The late historian Howard Zinn was the target of a Red-baiting attack by Trump last week, although it is hard for me to believe that Trump even knew who Howard Zinn was.
Stephen Miller must have written the final solution of Trump’s speech.
Trump’s historical knowledge is so limited that it led them to think Frederick Douglass was still alive.
The attack on Zinn was in the context of Trump’s attempt to make law and order a campaign theme, blaming the silly idea that there is a a national Left-wing public school curriculum where cadres of history teachers are trained to encourage sedition.
All of it just hokum.
Howard Zinn wrote the powerful The Peoples History of the United States, which many history and social studies teachers use in their classrooms as an alternative to the mythology of the standard issue history texts
So, this morning I’m thinking about what Howard Zinn might say about the death of Ruth Bader Ginsburg and the fight for the Supreme Court, even though Zinn died 10 years ago.
I’m certain they would want us to fight against a right-wing fascist take over of the Court and would encourage us to take the fight to the streets, to the ballot, on whatever level and with every tool we could muster.
The stakes in this fight are high.
It is not too much to say that lives hang in the balance.
I am also certain that Howard Zinn would use this opportunity to teach us some history of the Court, to give us some perspective, as they did in 2005 when writing about the John Roberts appointment as Chief Justice.
There is enormous hypocrisy surrounding the pious veneration of the Constitution and “the rule of law.” The Constitution, like the Bible, is infinitely flexible and is used to serve the political needs of the moment. When the country was in economic crisis and turmoil in the Thirties and capitalism needed to be saved from the anger of the poor and hungry and unemployed, the Supreme Court was willing to stretch to infinity the constitutional right of Congress to regulate interstate commerce. It decided that the national government, desperate to regulate farm production, could tell a family farmer what to grow on his tiny piece of land.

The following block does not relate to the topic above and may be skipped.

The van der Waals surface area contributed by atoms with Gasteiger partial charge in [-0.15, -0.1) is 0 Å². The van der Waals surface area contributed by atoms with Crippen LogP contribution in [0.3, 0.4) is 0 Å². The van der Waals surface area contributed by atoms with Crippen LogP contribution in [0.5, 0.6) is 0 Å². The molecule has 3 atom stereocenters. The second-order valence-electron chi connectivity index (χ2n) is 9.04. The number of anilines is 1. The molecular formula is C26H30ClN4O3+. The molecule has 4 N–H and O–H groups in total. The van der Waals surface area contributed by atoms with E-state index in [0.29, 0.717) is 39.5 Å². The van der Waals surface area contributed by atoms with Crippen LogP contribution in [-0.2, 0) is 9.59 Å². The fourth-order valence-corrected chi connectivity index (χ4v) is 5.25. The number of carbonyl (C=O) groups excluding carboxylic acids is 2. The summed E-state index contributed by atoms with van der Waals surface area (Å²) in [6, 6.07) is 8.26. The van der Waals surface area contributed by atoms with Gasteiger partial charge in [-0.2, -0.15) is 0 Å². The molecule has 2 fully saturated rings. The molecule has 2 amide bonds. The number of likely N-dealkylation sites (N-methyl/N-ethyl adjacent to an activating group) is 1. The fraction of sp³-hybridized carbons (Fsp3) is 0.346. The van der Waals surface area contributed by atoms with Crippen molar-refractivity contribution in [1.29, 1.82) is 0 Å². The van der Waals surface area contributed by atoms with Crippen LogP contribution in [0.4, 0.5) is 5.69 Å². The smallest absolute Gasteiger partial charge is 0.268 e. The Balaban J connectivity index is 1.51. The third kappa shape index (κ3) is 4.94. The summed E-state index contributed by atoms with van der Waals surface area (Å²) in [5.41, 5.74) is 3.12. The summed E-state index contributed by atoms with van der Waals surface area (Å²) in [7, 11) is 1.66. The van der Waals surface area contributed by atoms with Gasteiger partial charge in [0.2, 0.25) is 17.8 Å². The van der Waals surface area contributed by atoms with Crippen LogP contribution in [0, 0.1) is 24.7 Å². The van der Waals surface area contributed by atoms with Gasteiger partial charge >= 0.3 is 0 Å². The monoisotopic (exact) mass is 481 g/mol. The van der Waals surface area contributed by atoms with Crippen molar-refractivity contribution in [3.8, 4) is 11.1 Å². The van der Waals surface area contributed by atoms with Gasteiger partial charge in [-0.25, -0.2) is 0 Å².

When the Constitution gets in the way of a war, it is ignored. When the Supreme Court was faced, during Vietnam, with a suit by soldiers refusing to go, claiming that there had been no declaration of war by Congress, as the Constitution required, the soldiers could not get four Supreme Court justices to agree to even hear the case. When, during World War I, Congress ignored the First Amendment’s right to free speech by passing legislation to prohibit criticism of the war, the imprisonment of dissenters under this law was upheld unanimously by the Supreme Court, which included two presumably liberal and learned justices: Oliver Wendell Holmes and Louis Brandeis.
It would be naive to depend on the Supreme Court to defend the rights of poor people, women, people of color, dissenters of all kinds. Those rights only come alive when citizens organize, protest, demonstrate, strike, boycott, rebel, and violate the law in order to uphold justice.
The distinction between law and justice is ignored by all those senators—Democrats and Republicans—who solemnly invoke as their highest concern “the rule of law.” The law can be just; it can be unjust. It does not deserve to inherit the ultimate authority of the divine right of the king.
The Constitution gave no rights to working people: no right to work less than 12 hours a day, no right to a living wage, no right to safe working conditions. Workers had to organize, go on strike, defy the law, the courts, the police, create a great movement which won the eight-hour day, and caused such commotion that Congress was forced to pass a minimum wage law, and Social Security, and unemployment insurance.
The Brown decision on school desegregation did not come from a sudden realization of the Supreme Court that this is what the 14th Amendment called for. After all, it was the same 14th Amendment that had been cited in the Plessy case upholding racial segregation. It was the initiative of brave families in the South—along with the fear by the government, obsessed with the Cold War, that it was losing the hearts and minds of colored people all over the world—that brought a sudden enlightenment to the Court.